To validate a new functional assessment tool, the Goal Processing Scale (GPS), and to apply it for testing for sources of dysfunction in patients with acquired brain injury. Determining which component processes of executive functioning underlie poor performance in complex, low-structure settings would be valuable for the assessment of deficits and for evaluating the effectiveness of treatments.
Nineteen individuals with chronic acquired brain injury (mean age = 41.4 years; chronicity: 6 months to 39 years).
Two functional assessment tasks: (1) GPS, which evaluates functional performance in the context of achieving a goal in a “real-world” setting, with rating scales measuring overall performance and 8 subdomains of executive functioning; (2) Multiple Errands Test, an unstructured assessment of ability to adhere to rules and complete multiple “real-world” tasks in a short time; and (3) a neuropsychological battery.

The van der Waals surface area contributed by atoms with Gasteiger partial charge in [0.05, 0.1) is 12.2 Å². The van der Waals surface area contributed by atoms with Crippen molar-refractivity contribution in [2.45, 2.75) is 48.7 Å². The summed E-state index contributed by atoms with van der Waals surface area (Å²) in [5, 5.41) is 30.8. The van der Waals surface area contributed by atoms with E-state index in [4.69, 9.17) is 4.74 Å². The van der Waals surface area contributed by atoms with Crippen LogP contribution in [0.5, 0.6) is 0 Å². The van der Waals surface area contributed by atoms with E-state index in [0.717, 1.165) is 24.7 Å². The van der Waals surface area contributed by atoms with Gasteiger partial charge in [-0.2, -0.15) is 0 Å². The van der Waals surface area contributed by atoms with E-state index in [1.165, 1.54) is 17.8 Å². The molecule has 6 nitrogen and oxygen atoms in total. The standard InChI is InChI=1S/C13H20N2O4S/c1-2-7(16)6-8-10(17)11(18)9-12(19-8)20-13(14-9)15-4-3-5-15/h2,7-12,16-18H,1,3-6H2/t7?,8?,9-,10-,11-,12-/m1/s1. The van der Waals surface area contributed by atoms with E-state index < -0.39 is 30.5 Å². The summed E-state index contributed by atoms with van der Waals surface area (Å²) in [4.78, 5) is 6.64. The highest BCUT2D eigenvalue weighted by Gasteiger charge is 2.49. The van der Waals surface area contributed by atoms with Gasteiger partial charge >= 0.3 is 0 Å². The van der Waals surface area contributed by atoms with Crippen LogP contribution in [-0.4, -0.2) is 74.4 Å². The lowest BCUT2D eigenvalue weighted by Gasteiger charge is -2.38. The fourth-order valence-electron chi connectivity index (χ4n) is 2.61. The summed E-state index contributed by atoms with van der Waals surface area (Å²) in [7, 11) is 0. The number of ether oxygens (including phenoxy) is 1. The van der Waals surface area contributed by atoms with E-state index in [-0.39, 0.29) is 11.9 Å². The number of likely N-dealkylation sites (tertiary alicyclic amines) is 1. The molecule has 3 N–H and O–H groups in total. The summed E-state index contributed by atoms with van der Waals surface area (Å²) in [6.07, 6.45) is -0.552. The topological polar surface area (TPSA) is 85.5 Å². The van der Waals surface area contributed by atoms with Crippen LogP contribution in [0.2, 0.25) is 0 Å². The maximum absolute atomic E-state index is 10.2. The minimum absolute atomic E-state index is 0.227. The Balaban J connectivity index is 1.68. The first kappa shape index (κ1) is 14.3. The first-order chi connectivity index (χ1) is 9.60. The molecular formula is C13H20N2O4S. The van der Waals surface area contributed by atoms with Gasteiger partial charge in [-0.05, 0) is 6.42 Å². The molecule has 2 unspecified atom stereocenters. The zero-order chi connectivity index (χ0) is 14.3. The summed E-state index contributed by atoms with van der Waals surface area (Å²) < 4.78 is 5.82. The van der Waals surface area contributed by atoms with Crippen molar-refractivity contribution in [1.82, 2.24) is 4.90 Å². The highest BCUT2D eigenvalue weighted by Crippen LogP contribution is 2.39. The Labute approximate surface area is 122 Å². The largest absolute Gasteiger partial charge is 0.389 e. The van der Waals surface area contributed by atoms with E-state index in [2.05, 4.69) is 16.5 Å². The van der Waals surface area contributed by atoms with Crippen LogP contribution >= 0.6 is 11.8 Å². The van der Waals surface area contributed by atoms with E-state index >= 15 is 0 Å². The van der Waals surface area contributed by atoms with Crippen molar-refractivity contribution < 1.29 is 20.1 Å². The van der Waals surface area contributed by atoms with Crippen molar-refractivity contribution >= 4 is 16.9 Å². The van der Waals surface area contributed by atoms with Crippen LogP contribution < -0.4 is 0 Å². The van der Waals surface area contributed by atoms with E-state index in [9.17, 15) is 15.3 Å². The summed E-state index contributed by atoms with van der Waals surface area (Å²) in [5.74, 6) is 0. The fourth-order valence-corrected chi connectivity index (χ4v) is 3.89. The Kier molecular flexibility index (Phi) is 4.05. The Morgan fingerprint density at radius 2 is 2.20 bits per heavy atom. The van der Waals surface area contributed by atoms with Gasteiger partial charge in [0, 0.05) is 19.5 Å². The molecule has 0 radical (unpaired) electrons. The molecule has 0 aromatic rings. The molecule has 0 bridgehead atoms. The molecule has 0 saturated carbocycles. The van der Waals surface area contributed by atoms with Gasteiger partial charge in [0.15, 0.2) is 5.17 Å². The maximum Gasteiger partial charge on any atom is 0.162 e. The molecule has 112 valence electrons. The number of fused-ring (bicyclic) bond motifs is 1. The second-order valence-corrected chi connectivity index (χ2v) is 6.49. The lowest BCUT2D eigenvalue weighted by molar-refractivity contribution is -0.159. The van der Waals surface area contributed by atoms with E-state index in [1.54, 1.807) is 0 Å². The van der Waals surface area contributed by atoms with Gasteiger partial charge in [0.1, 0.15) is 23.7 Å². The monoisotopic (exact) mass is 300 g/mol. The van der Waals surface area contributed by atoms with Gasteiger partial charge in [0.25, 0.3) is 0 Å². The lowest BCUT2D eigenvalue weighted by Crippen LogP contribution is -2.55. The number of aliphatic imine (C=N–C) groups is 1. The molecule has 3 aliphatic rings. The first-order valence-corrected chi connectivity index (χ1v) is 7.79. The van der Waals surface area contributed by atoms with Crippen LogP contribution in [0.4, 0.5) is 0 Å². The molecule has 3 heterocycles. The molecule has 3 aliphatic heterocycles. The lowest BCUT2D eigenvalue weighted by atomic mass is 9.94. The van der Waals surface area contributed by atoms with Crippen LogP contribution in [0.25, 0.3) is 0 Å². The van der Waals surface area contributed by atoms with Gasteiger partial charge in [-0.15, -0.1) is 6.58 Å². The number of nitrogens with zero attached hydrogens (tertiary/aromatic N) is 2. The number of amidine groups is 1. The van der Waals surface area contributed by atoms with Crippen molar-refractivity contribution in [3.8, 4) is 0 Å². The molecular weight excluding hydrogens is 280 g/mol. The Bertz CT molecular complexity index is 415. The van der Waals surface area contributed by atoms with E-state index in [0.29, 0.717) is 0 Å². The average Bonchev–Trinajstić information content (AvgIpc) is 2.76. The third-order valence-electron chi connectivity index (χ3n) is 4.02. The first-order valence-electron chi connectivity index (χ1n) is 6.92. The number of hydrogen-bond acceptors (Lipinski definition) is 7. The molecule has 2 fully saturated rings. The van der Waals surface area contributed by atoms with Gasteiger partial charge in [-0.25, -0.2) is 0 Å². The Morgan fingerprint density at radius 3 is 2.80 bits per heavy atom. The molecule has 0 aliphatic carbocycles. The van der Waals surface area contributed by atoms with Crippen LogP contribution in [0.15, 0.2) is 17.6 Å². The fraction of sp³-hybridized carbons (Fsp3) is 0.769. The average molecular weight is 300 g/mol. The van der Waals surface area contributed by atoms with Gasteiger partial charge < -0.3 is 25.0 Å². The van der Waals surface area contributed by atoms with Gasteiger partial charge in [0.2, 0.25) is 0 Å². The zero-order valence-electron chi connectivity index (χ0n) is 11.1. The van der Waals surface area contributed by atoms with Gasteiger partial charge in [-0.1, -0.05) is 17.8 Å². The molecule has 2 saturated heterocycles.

Intraclass correlation coefficients for 2 independent raters ranged from 0.75 to 0.98 for the GPS overall composite score and the subdomain scores. Performance on GPS overall and several subdomain scores correlated with performance on the Multiple Errands Test. Working memory and learning/memory neuropsychological measures predicted functional performance as measured using the GPS.
The GPS shows high interrater reliability, suggesting convergent validity with an established functional performance measure, and produces useful information regarding strengths and weaknesses in different subdomains of executive functioning. Working memory and learning/memory appear to be key determinants of goal-directed functioning for these individuals with brain injury.